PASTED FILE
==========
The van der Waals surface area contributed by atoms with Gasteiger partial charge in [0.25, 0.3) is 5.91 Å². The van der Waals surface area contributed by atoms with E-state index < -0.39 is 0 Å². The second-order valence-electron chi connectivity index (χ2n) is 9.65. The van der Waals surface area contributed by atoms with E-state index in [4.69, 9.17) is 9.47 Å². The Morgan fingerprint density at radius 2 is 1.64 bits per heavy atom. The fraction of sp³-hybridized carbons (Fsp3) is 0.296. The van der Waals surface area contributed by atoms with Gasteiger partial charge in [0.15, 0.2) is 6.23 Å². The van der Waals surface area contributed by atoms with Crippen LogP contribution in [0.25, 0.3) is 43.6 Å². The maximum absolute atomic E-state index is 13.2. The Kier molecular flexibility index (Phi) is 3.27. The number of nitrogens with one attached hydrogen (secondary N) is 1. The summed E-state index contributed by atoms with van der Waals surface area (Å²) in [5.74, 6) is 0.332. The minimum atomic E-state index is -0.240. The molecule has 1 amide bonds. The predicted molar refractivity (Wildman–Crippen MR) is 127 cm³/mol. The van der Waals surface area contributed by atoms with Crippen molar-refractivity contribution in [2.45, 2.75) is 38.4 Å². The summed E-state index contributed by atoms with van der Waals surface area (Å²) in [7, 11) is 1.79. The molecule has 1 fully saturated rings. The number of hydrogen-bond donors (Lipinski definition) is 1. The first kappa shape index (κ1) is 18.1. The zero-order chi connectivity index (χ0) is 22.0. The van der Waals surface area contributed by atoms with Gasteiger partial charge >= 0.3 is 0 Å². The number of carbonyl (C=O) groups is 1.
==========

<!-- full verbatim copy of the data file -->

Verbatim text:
The van der Waals surface area contributed by atoms with Gasteiger partial charge in [0.25, 0.3) is 5.91 Å². The van der Waals surface area contributed by atoms with E-state index < -0.39 is 0 Å². The second-order valence-electron chi connectivity index (χ2n) is 9.65. The van der Waals surface area contributed by atoms with E-state index in [4.69, 9.17) is 9.47 Å². The Morgan fingerprint density at radius 2 is 1.64 bits per heavy atom. The fraction of sp³-hybridized carbons (Fsp3) is 0.296. The van der Waals surface area contributed by atoms with Gasteiger partial charge in [0.15, 0.2) is 6.23 Å². The van der Waals surface area contributed by atoms with Crippen LogP contribution in [0.25, 0.3) is 43.6 Å². The maximum absolute atomic E-state index is 13.2. The Kier molecular flexibility index (Phi) is 3.27. The number of nitrogens with one attached hydrogen (secondary N) is 1. The summed E-state index contributed by atoms with van der Waals surface area (Å²) in [5.74, 6) is 0.332. The minimum atomic E-state index is -0.240. The molecule has 1 amide bonds. The predicted molar refractivity (Wildman–Crippen MR) is 127 cm³/mol. The van der Waals surface area contributed by atoms with Crippen molar-refractivity contribution in [2.45, 2.75) is 38.4 Å². The summed E-state index contributed by atoms with van der Waals surface area (Å²) in [7, 11) is 1.79. The molecule has 1 fully saturated rings. The number of hydrogen-bond donors (Lipinski definition) is 1. The first kappa shape index (κ1) is 18.1. The zero-order chi connectivity index (χ0) is 22.0. The van der Waals surface area contributed by atoms with Gasteiger partial charge >= 0.3 is 0 Å². The number of carbonyl (C=O) groups is 1.